Zeng Chuanxing

Zeng Chuanxing, Red Paper Bride,

Zeng Chuanxing (B. 1974, China)
Zeng Chuanxing was born in Longchang County, Sichuan Province, in 1974. He majored in oil painting at the Central University for Nationalities from 1995 to 1998.
Having grown up among ethnic groups, Zeng Chuanxing is familiar with their life and has developed strong feelings towards them. Minority girls are a major theme of Zeng's paintings. Zeng is especially fond of classical realism; a means through which he believes can thoroughly and delicately express his feelings. He stresses careful depiction of his characters' eyes and hands, because he feels that eyes and hands vividly and truly reflect a human being's soul. Characters in his works are often quiet and melancholy, a feeling projected by the brown or greyish blue backgrounds. Zeng Chuanxing is expert at passing on his feelings and attitudes towards life through the tone of colors. Zeng's style is a kind of cold abstractionism for realistic paintings.

We have a selection of pieces by Zeng Chuanxing in our online catalogue. Please do not hesitate to contact us for an up to date list of works available for sale. All works are original and certified.





Marc Quinn

Marc Quinn - Oil on canvas - Particle Ripple - artwork for sale Marc Quinn - Upper east Side Glacier - oil on canvas - artwork for sale  

Associated with the famous Young British Artists, Marc Quinn is an established contemporary artist who continues to break auction records and is featured top collections around the world. After working as an assistant to sculptor Barry Flanagan and studying history and art history at Robinson College, Cambridge University, Marc Quinn began exhibiting at the White Cube Gallery. In 1993, his work was part of the group exhibition The Saatchi Collection: Young British Artists II, organized by Charles Saatchi, and in 2001 his was awarded the Royal Academy’s Charles Wollaston Prize. Quinn has since exhibited at the Venice Biennale, Tate London, Fondazione Prada in Milan, Mary Boone Gallery NYC, The Metropolitan Museum of Art NYC, Goss Michael Foundation, The British Museum, The Irish Museum of Modern Art, Tate Modern, Tate Liverpool, The Victoria and Albert Museum, and Art Basel.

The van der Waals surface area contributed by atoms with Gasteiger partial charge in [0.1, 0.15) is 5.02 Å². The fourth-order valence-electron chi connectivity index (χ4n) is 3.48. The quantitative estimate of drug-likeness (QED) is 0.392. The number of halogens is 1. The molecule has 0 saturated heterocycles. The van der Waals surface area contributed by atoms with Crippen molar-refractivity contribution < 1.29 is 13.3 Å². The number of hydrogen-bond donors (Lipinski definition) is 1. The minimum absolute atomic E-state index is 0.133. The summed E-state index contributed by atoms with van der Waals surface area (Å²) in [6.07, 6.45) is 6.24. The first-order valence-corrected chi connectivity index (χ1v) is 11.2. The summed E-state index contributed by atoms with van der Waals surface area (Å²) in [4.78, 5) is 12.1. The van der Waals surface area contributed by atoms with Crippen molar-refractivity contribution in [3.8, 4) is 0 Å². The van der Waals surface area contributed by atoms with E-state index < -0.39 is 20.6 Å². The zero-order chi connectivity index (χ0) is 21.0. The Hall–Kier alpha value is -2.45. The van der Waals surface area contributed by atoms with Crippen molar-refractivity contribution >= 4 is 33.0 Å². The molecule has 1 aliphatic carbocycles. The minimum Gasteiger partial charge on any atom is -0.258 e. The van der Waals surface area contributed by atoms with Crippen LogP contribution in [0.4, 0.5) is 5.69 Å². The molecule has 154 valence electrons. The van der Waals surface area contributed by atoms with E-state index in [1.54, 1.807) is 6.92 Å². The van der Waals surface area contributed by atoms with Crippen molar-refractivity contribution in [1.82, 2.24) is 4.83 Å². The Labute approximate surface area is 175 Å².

Quinn’s diverse and poetic work meditates on our attempts to understand or overcome the transience of human life through scientific knowledge and artistic expression. Quinn came to prominence in 1991 with his sculpture Self; a cast of the artist’s head made from eight pints of his own frozen blood. Other critically acclaimed works include Alison Lapper Pregnant (2005), a fifteen-ton marble statue of Alison Lapper - a pregnant disabled woman - exhibited on the fourth plinth at Trafalgar Square in London. Throughout his oeuvre, Quinn draws on ideas and themes relating to the human body. His recent series of Flower Paintings, started in 2007, depicts tropical flowers and skulls in vibrant colours, referencing traditional memento mori still-lifes, and noting that these exotic plants are readily available in the present day. Other key subjects include cycles of growth and evolution through topical issues such as genetics and the manipulation of DNA, as well as issues of life and death and identity. Quinn’s work uses a broad range of materials, both traditional and untraditional. The materiality of the object, in both its elemental composition and surface appearance, is at the heart of Marc Quinn’s work.

Tanya Baxter Contemporary are showing a number of very fine painting for sale by Marc Quinn. If you would like to arrange a viewing or are looking to acquire a work by Quinn, please contact us.



Benjamin Warner

Benjamin Warner was born in Cornwall in 1970. After graduating from Falmouth School of Art & Design, he moved to London to pursue a career in Illustration and worked with clients across the world including Toyota, Honda and Penguin Books. His first exhibition as a painter came in 2005, the same year of his first show with Beside The Wave in Falmouth, Cornwall. His work is now highly collected and represented in solo shows each year.


1986-1988 OND Technical Illustration, Falmouth School of Art & Design

1988-1990 HND Illustration, Falmouth School of Art & Design